Michael Lavorgna  |  Mar 16, 2017
R2R, NOS/Or Not
The discrete R2R HoloAudio Spring DAC offers two main operating modes; non-oversmapling (NOS) and a chip-based oversampler (AKM AK4137). You can switch between these modes of operation by simply pushing the front panel "OVER SAMPLING" button. This button offers 4 choices; "NOS" mode which bypasses that AKM chip, "OS Mode" where PCM and DSD are each upsampled to higher rates but remain PCM and DSD, "OS PCM" where all data is "oversampled to PCM", and "OS DSD" where all data is "oversampled to DSD". If you are anything like me, you'll leave the Spring DAC in "NOS" mode, avoiding that Asahi Kasei Microdevices chip like the plague.
Steven Plaskin  |  Feb 23, 2017
When I recently heard that exaSound Audio Design had released a new model replacement for their e22 DAC, I immediately contacted George Klissarov, President of exaSound Audio Design, to see if I could get a review sample of the new e32 DAC for an AudioStream review. I was very enthusiastic about the e32’s predecessor when I reviewed the e22 in 2014. At that time, I found the e22 to be an excellent sounding DAC and one that did a first-class job playing DSD files. The e22 was built around the ES9018S Sabre32 reference DAC chip and utilized exaSound’s custom ASIO drivers that allowed native DSD256 support for both OSX and Windows.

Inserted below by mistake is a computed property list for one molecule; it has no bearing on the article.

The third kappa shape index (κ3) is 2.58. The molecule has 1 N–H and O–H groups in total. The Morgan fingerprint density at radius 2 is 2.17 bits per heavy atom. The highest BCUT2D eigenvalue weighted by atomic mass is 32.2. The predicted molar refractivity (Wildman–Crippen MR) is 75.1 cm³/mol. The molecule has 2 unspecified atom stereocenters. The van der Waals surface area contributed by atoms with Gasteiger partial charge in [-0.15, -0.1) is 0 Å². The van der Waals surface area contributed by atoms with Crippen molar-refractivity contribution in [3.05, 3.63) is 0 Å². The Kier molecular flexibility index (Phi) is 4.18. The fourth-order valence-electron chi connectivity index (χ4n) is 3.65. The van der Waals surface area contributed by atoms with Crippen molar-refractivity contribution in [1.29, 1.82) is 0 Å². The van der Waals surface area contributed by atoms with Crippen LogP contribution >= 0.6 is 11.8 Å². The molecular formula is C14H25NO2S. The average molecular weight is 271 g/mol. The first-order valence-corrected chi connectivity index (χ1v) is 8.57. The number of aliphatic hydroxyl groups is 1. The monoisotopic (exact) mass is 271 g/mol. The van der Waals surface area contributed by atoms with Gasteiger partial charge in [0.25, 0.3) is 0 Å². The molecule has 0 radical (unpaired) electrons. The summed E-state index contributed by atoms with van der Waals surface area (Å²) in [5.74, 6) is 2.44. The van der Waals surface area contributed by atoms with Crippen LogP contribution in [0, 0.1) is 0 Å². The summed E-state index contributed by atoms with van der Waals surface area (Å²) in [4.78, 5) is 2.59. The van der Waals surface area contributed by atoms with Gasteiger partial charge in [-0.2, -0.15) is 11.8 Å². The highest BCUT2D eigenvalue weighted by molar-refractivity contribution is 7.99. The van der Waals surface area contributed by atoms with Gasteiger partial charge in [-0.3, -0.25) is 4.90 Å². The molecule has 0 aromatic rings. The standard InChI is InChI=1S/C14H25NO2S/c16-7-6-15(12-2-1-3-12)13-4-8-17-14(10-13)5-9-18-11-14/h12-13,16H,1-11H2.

Michael Lavorgna  |  Dec 29, 2016
Skip The Bits
"Hey, you put DSD in my DAC! You put DAC in my DSD!" The buzz surrounding the T+A DAC 8 DSD is all about octuple-rate DSD; DSD512 (512 times that of CD)/22.5792 MHz. The idea being you use Signalyst's HQPlayer software to convert all of your music to DSD512 before sending it to the DAC 8 so that the latter's "True One Bit DSD Converter" can work its magic. Yea, magic.
Michael Lavorgna  |  Dec 01, 2016
All-In-One With A Twist